Monday, January 19, 2015


Jeanne-Antoinette Poisson, marquise de Pompadour,  byname Madame de Pompadour, also called (1741–45) Jeanne-Antoinette Le Normant d’Étioles   (born Dec. 29, 1721, Paris, France - died April 15, 1764, Versailles), influential mistress (from 1745) of the French king Louis XV and a notable patron of literature and the arts.

Madame de Pompadour, mistress, friend and adviser to Louis XV, remained with the king up to her death in 1764. Introduced to the court through relatives, she was noticed by the king and quickly became one of his preferred mistresses. Louis XV had the Petit Trianon palace built for her, a haven of peace away from the court.

The future Marquise de Pompadour, Jeanne-Antoinette Lenormant d’Etiolles, née Poisson, met Louis XV at Versailles in 1745. She was invited to the grand masked ball held for the wedding of the Dauphin Louis-Ferdinand. The king became enamoured of her and installed her that same year in the Château de Versailles, in an apartment above his own. A secret stairway enabled Louis XV to visit her there, away from prying eyes. In July 1745, he presented her with the Pompadour estate, the favourite became a Marquise and was officially presented to the court in September. But her middle-class, non-noble origins – the daughter of a financier, she was raised in the house of the king’s Farmer General – quickly attracted the criticisms of aristocratic circles. Yet she managed to get her brother, the Marquis de Marigny, appointed Superintendent of the King’s Buildings.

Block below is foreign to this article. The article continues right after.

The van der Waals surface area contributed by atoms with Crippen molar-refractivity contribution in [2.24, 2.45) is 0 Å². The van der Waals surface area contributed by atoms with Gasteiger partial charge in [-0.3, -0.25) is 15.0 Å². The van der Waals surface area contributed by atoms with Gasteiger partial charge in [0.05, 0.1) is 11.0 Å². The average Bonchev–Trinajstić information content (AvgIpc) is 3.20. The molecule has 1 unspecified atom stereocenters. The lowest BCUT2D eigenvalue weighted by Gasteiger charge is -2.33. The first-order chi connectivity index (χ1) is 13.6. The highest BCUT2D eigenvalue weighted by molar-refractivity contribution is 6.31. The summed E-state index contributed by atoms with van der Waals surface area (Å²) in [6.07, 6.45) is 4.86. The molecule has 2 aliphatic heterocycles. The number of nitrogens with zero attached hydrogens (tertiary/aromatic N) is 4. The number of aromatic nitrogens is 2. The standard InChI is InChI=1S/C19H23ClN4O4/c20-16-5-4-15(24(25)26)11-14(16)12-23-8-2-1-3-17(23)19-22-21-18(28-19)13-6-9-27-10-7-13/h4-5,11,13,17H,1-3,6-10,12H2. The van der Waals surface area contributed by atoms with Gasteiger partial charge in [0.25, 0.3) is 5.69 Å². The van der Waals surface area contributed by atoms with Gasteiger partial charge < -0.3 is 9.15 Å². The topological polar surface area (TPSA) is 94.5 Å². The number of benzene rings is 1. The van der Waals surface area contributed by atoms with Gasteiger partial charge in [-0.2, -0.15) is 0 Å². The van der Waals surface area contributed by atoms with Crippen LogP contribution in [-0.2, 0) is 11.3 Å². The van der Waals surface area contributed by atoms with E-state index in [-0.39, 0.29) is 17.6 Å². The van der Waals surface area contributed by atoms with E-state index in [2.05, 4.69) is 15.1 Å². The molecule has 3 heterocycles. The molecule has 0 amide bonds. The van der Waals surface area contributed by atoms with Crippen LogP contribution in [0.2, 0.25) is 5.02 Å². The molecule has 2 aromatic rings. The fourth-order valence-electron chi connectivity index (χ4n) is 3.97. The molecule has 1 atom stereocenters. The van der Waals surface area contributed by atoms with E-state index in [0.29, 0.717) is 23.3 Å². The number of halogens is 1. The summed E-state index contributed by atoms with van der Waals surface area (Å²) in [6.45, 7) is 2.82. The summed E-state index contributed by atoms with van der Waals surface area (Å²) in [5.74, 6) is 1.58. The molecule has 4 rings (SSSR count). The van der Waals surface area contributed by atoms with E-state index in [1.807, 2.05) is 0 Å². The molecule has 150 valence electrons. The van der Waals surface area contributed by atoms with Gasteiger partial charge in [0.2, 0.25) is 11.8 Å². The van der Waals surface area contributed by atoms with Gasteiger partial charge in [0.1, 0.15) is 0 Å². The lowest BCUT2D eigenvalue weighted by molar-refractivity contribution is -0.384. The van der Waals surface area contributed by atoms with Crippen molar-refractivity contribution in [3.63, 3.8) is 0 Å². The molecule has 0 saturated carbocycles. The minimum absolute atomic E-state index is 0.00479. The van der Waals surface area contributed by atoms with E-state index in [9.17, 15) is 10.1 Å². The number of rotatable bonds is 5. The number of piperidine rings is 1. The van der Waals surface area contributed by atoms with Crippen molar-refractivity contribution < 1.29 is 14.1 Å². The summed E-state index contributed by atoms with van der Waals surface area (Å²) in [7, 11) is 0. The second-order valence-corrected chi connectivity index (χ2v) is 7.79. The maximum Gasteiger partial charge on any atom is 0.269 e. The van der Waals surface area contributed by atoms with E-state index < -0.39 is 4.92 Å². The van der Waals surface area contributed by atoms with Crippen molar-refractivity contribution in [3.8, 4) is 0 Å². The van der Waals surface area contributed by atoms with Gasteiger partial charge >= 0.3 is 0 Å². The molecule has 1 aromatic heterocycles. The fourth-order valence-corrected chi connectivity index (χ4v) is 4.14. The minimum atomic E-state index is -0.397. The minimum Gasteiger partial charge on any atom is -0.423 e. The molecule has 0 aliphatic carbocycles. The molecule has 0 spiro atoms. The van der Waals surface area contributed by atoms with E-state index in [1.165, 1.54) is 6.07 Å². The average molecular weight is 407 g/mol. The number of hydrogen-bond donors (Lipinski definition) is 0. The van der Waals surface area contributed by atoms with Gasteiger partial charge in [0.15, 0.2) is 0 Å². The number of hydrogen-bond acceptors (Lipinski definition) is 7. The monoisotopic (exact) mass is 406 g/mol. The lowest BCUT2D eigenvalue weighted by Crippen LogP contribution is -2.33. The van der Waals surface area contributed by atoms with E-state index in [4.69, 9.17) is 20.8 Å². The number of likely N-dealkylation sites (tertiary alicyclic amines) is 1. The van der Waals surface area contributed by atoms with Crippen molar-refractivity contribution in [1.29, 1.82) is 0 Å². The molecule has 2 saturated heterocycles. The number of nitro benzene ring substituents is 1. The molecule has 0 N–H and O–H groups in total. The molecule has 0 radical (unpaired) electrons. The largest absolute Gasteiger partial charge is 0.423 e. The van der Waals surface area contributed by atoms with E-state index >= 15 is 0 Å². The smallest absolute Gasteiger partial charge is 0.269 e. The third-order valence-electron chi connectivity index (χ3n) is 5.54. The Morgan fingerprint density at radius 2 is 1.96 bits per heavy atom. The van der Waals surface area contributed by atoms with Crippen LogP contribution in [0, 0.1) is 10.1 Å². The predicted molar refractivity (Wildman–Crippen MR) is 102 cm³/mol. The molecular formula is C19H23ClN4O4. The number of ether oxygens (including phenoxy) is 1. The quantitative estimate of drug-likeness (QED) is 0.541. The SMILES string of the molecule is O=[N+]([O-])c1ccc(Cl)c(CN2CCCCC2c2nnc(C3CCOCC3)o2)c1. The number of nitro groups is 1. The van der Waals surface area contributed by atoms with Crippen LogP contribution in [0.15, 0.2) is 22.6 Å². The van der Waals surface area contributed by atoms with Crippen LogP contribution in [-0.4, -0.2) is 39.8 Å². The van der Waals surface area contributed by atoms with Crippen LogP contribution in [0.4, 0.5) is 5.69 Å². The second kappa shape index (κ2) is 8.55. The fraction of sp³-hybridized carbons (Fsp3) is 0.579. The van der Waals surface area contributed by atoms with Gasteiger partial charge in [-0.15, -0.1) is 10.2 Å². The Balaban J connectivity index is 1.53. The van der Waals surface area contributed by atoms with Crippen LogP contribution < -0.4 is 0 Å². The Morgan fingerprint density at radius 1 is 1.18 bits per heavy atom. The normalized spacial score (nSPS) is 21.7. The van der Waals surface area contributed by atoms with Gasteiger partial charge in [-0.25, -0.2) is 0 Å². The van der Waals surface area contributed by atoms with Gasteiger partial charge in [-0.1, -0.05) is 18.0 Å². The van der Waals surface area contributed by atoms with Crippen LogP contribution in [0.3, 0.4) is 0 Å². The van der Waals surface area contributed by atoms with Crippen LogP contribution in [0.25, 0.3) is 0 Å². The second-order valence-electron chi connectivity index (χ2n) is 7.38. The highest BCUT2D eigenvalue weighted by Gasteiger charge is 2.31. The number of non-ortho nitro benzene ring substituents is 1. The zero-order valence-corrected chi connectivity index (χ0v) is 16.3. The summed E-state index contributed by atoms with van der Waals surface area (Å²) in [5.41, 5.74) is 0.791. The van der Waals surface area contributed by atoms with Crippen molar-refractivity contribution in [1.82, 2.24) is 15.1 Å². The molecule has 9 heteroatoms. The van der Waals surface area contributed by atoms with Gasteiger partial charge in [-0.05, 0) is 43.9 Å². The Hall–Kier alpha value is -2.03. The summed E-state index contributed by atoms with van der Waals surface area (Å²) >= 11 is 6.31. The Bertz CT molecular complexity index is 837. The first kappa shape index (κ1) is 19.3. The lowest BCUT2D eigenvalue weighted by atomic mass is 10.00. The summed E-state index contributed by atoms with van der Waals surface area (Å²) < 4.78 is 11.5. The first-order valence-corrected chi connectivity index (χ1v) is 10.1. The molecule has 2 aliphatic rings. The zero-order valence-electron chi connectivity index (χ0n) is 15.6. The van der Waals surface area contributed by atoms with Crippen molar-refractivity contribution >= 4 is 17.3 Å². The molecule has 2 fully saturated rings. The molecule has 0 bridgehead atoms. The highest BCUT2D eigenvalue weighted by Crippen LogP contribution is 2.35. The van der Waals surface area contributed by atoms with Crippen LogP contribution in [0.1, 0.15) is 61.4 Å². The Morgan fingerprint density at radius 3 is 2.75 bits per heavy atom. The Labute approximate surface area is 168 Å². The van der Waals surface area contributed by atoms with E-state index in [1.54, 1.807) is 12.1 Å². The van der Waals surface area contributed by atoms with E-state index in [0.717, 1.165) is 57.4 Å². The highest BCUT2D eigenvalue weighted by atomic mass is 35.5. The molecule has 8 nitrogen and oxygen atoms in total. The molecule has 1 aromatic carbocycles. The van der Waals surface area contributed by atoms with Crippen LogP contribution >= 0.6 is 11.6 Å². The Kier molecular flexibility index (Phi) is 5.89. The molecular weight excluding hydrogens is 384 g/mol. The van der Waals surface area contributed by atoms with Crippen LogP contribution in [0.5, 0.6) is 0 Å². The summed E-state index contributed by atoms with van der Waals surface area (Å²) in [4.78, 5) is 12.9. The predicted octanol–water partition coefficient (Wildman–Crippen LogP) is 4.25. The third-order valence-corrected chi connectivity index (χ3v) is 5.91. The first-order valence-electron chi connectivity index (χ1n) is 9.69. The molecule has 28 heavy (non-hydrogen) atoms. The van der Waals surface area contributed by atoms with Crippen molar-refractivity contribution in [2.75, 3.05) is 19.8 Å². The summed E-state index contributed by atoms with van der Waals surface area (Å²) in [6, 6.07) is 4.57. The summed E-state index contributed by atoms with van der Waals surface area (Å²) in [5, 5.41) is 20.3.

In the early 1750s she ceased to be the king’s mistress but still had great influence on him. Henceforth installed on the ground floor of the central palace building, she introduced young girls to the court and presented them to him, oversaw new construction work and, above all, played a role in the country’s artistic life. In 1756, she encouraged the foundation of the porcelain factory of Sèvres, promoted the laying out of the place Louis XV in Paris, the present place de la Concorde, and convinced the king, with the backing of her brother the Marquis de Marigny, to build the Petit Trianon palace. A lover of truffle soup, chocolate and champagne, Madame de Pompadour also took an interest in intellectual nourishment and in 1751 encouraged the publication of the first two volumes of the Encyclopédie of Diderot and d’Alembert.

Two years later, in 1752, Louis XV bought her the hôtel d’Evreux, now the Palais de l’Elysée, for her stays in Paris. She began to split her time between the capital and her château de Bellevue, in Meudon. But in 1764, aged 42, she died of pulmonary congestion in Versailles. The king mourned his “friend for twenty years”.

more at :


BOUCHER, François - Portrait of Marquise de Pompadour

Portrait of Marquise de Pompadour -  unknown peinter

Charles André Van Loo - Madame de Pompadour en belle jardinière

BOUCHER, François - Portrait of Marquise de Pompadour 1759

Maurice Quentin de La Tour - Marquise de Pompadour,

Francois Boucher - Marquise de Pompadour,1750

Francois Boucher -  Marquise de Pompadour

Alexander Roslin - Portrait of Madame Pompadour

François-Hubert Drouais - Portrait of Madame Pompadour

Marquise de Pompadour

Jean-Marc Nattier - Marquise de Pompadour

Jean-Marc Nattier - Marquise de Pompadour as Diana

Nattier, Jean-Marc - Portrait of Louis XV,

Petit Trianon - Today

Petit Trianon in time

No comments:

Post a Comment